Great Lakes Pumpkin Ale – “…brewed with real pumpkin, and there’s hints of it in the aroma and flavour, although the sweet malt and spice notes are more prominent. Nutmeg and ginger are especially obvious, and the finish has a nice hit of slightly tongue-numbing cloves to compliment the mild hops.” (full review)

Harviestoun Bitter & Twisted – “…quite a hoppy beer by British standards. After pouring a clear and bright yellow-gold, it instantly reveals a fresh aroma of herbal hops with hints of lemon zest.” (full review)

Fullers 1845 – “…sweet and treacly, malty and warm, with an underpinning of yeast and citrus.” (full review)

urquell.jpgPilsner Urquell – “…may no longer be the only Pilsner in the world, and it may not even the best one. […] But it’s still the original, and still very deserving of it’s well-earned reputation.” (full review)

Deuchars IPA and Belhaven Twisted Thistle – “[Deuchars is] not a bad beer, but it’s not really an IPA […] Twisted Thistle is similar to a lot of the IPAs being brewed on the west coast of North America, albeit more subdued in both alcohol and flavour…” (full review)

Burton Porter – “…a [porter] that is quite different from the roasty, stout-like versions that are common from many North American craft brewers.” (full review)

Scotch-Irish Black Irish Plain Porter – “…roasty and slightly sweet malt notes off the top, followed by bitter cocoa, coffee and licorice, and finishing with a slightly lactic sourness.” (full review)

You Down With OCB? (Yeah You Know Me)

Last week, I received a special delivery from the fine folks at the Ontario Craft Brewers to promote the appearance of many of their members at Toronto’s Festival of Beer, which kicks off tomorrow at Fort York. The package contained an assortment of eight beers (well, actually, six different beers, with doubles of two of them), as well as a copy of Bill Perrie’s book Craft Brewers Of Ontario (which I already received and reviewed last summer, so it’s been passed on to a friend) and various promotional materials.

Now, even though I received hundreds – if not thousands – of free CDs and records during my years of music reviewing and DJing, this free beer thing is still a cool novelty to me. But I have to admit that I was a bit disappointed by the contents of the package. Not that I didn’t appreciate receiving it – I mean, hey, it’s FREE BEER! But as someone who is quite familiar with the products of pretty much every brewery in the OCB, I felt that the full spectrum of what our province’s craft brewers have to offer wasn’t as well represented as it could’ve been, especially if the same package was sent out to less beer-saavy media. As noted above, two of the beers were there twice, and of the six distinct beers in the pack, four were pale lagers, one was a cream ale, and one was a porter. Meanwhile, one of the promotional pamphlets bragged about the diversity of the beers being brewed in Ontario, and listed the various styles available such as fruit beers, dark ales, pale ales, and so forth. So why didn’t they include examples of some of those in the packages?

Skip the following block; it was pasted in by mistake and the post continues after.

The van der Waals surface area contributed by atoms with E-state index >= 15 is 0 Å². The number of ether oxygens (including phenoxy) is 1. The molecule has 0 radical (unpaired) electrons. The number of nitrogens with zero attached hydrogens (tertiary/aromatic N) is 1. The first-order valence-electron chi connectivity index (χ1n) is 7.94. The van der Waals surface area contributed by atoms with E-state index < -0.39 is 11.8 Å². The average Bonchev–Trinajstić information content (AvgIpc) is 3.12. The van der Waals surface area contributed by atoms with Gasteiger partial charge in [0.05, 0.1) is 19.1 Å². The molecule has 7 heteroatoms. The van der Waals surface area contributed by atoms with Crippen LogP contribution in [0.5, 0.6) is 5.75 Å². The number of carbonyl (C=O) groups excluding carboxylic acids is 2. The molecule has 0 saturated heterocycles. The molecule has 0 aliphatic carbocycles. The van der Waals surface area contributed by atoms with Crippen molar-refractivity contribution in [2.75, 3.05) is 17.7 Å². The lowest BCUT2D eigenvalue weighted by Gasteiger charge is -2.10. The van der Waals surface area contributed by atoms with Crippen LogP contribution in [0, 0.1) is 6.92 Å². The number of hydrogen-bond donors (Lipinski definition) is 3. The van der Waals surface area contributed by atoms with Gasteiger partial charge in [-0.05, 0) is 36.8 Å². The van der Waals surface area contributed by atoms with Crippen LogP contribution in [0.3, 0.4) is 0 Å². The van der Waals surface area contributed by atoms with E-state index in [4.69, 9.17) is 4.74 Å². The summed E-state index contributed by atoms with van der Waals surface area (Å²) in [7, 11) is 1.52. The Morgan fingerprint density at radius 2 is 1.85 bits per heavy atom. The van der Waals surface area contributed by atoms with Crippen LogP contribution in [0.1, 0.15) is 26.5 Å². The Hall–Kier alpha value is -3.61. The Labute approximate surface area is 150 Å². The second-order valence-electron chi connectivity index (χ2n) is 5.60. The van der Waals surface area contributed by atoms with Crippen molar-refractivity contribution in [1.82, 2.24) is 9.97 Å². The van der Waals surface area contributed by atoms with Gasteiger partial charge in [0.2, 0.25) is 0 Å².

Anyway, I guess I should write a bit about the beers that were actually in there, eh? Well, to start with, there was a bottle of Great Lakes Golden Horseshoe Lager and two bottles of Cool Beer. I drank these one after the other, and I honestly couldn’t tell the difference between them. Each of them is a pale yellow lager with a vaguely sweet aroma, mild and clean flavour, and little to no aftertaste. Both are well made for the mainstream lager style, but they’re just not my kinda thing. However, based on the number of neighbourhood drinking holes that I’ve seen with one or the other on tap, I can only assume they’re doing pretty well at cracking at least a few bits of the market, so more power to ’em.

Next up where a pair of lagers from Neustadt Springs Brewery – Bruce County Premium Lager and Neustadt Lager. I wrote these up for my Beer of the Week column on Taste T.O. this week, so I’ll just give you an excerpt from what I wrote there:

(Bruce County) has a nice golden colour which is a bit darker than you might expect from a 4.5% lager, with a good sized white head that doesn’t stick around. The aroma is predominantly malty with a sweet and toasty character, and the body is a bit thin, but suitable for the style. The flavour is mild but well balanced, with bready malt and herbal hops in their proper places, and the hops getting a bit bolder as it warms. Yeah, it’s a relatively simple and easy-drinking lager, but that’s not necessarily a bad thing, especially when the beer is well crafted and holds a fair bit more character than a typical macrobrew.

The same can be said for the brewery’s flagship Neustadt Lager. In some ways, it’s quite similar to the Bruce County, but with a bit more colour, more aroma and more flavour. Also like the Bruce County, it’s not an envelope-pusher, but it doesn’t have to be. I like so-called “extreme beers” as much as the next guy, but well made and enjoyable golden lagers like these have their place as well, especially during the dog days of summer.

From there, I moved on to Cameron’s Cream Ale. Right up front, I have to say that I’m generally not all that hot on cream ales. The style seems like a bit of a cop out to me – an ale for people who don’t really like ales. That being said, Cameron’s version is an enjoyable quaff, with a slight fruitiness to the nose, the expected creamy body, and a balanced, refreshing flavour. Still, I much prefer their Auburn Ale.

Finally, there were two bottles of Mill Street Coffee Porter, neither of which I was able to drink because my wife stole them to take to a friend’s BBQ on the weekend. But I’ve had this one often enough to know that it was easily the best beer of the bunch. They’ve toned down the coffee from the early batches, but it’s still an excellent porter with tasty roasted coffee notes, and easily one of Ontario’s best beers.

As mentioned, these five breweries and around a dozen other OCB members will have booths at Toronto’s Festival of Beer running August 9th-12th at Fort York. For all of it’s flaws, the fest is still a good opportunity to get a taste of Ontario’s craft brewing scene, as well as a bunch of the good (and some not-so-good) quality imports available in the province. Just stay away from the Labatt and Molson tents and you should be fine.